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Compressional seismic wave velocities have been used with much success in defining structural features likely to serve as hydrocarbon reservoirs. Recent advances in data collection and processing and, as we will describe, a greater understanding of the factors governing wave propagation in rocks indicate much additional information regarding the in-situ temperature, degree of saturation, and pore pressure may be obtained if data are available on seismic attenuation and shear velocity in addition to compressional velocity.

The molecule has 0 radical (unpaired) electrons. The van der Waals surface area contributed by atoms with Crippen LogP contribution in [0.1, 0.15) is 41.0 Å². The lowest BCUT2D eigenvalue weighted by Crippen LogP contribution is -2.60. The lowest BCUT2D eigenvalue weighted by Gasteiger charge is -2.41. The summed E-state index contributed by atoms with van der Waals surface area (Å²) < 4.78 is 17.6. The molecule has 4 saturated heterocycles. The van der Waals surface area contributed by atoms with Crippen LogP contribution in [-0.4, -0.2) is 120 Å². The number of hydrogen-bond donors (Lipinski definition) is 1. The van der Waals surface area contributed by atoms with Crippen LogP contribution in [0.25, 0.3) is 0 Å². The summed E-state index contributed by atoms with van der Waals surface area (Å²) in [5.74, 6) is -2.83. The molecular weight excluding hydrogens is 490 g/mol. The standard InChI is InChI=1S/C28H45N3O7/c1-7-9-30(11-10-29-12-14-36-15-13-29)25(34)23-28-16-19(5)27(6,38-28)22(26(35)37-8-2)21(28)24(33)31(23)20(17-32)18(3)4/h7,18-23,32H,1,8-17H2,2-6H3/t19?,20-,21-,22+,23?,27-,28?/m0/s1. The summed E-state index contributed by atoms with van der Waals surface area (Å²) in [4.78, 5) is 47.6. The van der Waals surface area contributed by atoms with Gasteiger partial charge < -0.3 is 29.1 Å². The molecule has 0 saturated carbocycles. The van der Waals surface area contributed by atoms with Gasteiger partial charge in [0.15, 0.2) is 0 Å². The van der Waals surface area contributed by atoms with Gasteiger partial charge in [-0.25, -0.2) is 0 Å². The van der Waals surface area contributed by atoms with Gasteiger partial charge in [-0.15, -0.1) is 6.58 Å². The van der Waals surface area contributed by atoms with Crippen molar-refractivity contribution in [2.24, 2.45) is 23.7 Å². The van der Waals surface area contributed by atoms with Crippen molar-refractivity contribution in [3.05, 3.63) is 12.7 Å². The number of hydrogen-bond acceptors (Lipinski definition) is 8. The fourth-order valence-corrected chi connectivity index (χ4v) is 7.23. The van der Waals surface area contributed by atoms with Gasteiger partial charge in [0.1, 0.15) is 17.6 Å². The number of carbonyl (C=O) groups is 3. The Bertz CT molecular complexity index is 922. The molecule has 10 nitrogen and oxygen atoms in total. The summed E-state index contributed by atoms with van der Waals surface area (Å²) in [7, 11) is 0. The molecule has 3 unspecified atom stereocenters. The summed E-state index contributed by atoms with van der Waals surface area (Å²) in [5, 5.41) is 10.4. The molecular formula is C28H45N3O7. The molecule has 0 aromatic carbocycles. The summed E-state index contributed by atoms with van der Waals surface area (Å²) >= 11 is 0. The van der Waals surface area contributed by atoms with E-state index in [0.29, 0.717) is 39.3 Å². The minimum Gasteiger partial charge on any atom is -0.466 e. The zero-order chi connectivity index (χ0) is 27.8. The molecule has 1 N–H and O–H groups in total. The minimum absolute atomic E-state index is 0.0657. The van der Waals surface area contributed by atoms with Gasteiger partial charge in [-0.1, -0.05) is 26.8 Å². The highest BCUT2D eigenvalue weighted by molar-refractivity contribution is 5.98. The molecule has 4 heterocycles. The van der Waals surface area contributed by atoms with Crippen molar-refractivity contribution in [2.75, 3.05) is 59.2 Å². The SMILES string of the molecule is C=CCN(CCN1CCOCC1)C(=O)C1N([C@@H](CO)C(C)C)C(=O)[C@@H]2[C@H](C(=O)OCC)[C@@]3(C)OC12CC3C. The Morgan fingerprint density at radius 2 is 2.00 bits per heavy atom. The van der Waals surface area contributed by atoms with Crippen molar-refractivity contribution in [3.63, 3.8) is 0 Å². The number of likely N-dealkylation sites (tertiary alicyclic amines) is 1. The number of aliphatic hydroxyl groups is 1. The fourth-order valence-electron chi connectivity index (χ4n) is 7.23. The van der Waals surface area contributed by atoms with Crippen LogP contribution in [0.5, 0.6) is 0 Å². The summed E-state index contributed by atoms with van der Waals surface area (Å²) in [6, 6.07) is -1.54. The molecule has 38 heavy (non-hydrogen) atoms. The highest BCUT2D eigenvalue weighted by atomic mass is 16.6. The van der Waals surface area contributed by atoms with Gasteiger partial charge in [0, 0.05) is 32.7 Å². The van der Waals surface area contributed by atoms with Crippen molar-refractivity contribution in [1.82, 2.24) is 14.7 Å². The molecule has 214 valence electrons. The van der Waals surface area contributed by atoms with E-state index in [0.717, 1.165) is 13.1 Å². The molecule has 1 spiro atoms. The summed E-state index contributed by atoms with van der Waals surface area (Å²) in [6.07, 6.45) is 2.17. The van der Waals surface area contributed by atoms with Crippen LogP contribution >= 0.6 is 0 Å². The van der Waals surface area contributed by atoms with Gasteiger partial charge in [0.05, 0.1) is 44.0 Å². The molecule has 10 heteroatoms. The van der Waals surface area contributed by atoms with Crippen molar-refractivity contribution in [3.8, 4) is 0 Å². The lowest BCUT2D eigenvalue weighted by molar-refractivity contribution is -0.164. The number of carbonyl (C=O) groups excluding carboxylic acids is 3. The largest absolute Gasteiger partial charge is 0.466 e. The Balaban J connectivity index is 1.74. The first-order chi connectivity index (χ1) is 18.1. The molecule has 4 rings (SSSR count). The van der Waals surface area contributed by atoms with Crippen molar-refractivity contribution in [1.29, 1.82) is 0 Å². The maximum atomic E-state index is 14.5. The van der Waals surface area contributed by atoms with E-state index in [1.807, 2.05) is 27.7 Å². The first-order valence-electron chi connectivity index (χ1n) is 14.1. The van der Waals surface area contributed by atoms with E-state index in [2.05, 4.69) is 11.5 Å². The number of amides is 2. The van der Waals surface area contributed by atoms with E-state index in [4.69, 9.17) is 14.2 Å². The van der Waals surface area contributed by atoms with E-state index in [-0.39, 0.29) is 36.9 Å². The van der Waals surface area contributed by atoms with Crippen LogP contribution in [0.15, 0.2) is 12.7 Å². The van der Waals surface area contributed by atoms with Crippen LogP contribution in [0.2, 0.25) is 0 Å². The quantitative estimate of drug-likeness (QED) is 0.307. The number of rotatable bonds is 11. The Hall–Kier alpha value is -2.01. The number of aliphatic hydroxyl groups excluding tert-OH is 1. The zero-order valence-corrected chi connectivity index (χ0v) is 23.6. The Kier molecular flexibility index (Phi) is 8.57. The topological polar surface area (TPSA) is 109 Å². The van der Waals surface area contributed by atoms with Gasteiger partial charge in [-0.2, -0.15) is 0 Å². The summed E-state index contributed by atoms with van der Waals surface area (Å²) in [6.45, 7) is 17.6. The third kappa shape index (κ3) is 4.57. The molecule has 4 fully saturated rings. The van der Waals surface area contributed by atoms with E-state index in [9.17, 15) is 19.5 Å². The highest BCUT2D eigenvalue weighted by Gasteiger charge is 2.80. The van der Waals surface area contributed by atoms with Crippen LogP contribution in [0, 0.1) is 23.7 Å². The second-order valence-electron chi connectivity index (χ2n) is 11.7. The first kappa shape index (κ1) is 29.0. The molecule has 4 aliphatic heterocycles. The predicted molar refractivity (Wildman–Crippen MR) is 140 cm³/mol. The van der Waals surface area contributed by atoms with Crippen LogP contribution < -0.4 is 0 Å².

Both velocity and attenuation are strongly temperature dependent. In dry sandstones, velocity increases rapidly with temperature to 100°C then levels off. Vp/Vs increases with tempeature. Shear and extensional attenuations increase rapidly with temperature from a Q of about 90 at room temperature to over 500 at 225°C. Shear attenuation is less than extensional attenuation below 200°C; the opposite is true above 200°C. In rock with a small amount of free water, thermal fracturing of rocks becomes dominant above 170°C decreasing velocities because of the increased porosity and increasing attentuation due to additional surface area in contact with water. In partly saturated rocks at elevated temperatures (200°C) attenuation is high in b lk compression and about half as great in shear. In fully saturated rocks, shear attenuation is high and bulk attenuation is low. Compressional velocity is greater in a fully saturated rock than in a dry or partly saturated rock. Shear velocity is less in a saturated rock than in a dry rock. Velocity and attenuation roughly follow an effective stress law.
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